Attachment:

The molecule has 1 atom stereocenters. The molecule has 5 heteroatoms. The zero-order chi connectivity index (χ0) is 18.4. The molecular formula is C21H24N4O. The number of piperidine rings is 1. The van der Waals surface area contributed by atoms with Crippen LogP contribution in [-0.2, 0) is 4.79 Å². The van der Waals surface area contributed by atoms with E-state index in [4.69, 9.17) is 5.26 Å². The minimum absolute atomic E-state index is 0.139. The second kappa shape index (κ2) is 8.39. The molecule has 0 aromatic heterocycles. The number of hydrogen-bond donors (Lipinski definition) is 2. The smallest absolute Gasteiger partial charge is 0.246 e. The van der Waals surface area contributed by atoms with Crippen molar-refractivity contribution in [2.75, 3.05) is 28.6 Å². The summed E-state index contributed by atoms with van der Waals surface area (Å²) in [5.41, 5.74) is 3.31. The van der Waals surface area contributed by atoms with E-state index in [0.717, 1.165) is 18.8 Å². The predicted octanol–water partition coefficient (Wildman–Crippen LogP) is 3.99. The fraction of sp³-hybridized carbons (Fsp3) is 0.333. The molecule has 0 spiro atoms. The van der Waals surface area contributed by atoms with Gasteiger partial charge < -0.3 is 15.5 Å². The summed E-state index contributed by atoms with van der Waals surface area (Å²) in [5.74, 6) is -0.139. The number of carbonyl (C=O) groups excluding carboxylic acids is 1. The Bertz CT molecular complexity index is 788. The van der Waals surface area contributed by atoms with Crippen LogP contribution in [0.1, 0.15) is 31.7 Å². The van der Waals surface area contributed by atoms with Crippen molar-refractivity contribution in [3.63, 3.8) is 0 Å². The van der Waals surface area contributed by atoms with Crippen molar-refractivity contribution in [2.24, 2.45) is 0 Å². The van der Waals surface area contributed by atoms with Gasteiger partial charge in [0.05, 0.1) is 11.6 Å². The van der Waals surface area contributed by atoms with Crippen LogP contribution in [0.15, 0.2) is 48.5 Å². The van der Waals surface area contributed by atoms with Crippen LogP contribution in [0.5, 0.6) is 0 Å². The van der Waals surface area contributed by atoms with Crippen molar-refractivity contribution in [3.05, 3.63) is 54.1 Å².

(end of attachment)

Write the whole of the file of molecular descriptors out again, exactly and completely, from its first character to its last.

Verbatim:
The molecule has 1 atom stereocenters. The molecule has 5 heteroatoms. The zero-order chi connectivity index (χ0) is 18.4. The molecular formula is C21H24N4O. The number of piperidine rings is 1. The van der Waals surface area contributed by atoms with Crippen LogP contribution in [-0.2, 0) is 4.79 Å². The van der Waals surface area contributed by atoms with E-state index in [4.69, 9.17) is 5.26 Å². The minimum absolute atomic E-state index is 0.139. The second kappa shape index (κ2) is 8.39. The molecule has 0 aromatic heterocycles. The number of hydrogen-bond donors (Lipinski definition) is 2. The smallest absolute Gasteiger partial charge is 0.246 e. The van der Waals surface area contributed by atoms with Crippen molar-refractivity contribution in [2.75, 3.05) is 28.6 Å². The summed E-state index contributed by atoms with van der Waals surface area (Å²) in [5.41, 5.74) is 3.31. The van der Waals surface area contributed by atoms with E-state index in [0.717, 1.165) is 18.8 Å². The predicted octanol–water partition coefficient (Wildman–Crippen LogP) is 3.99. The fraction of sp³-hybridized carbons (Fsp3) is 0.333. The molecule has 0 spiro atoms. The van der Waals surface area contributed by atoms with Gasteiger partial charge < -0.3 is 15.5 Å². The summed E-state index contributed by atoms with van der Waals surface area (Å²) in [5.74, 6) is -0.139. The number of carbonyl (C=O) groups excluding carboxylic acids is 1. The Bertz CT molecular complexity index is 788. The van der Waals surface area contributed by atoms with Crippen LogP contribution in [0.1, 0.15) is 31.7 Å². The van der Waals surface area contributed by atoms with Crippen molar-refractivity contribution in [3.63, 3.8) is 0 Å². The van der Waals surface area contributed by atoms with Crippen molar-refractivity contribution in [2.24, 2.45) is 0 Å². The van der Waals surface area contributed by atoms with Gasteiger partial charge in [0.05, 0.1) is 11.6 Å². The van der Waals surface area contributed by atoms with Crippen LogP contribution in [0.15, 0.2) is 48.5 Å². The van der Waals surface area contributed by atoms with Crippen LogP contribution in [0.5, 0.6) is 0 Å². The van der Waals surface area contributed by atoms with Crippen molar-refractivity contribution in [3.05, 3.63) is 54.1 Å².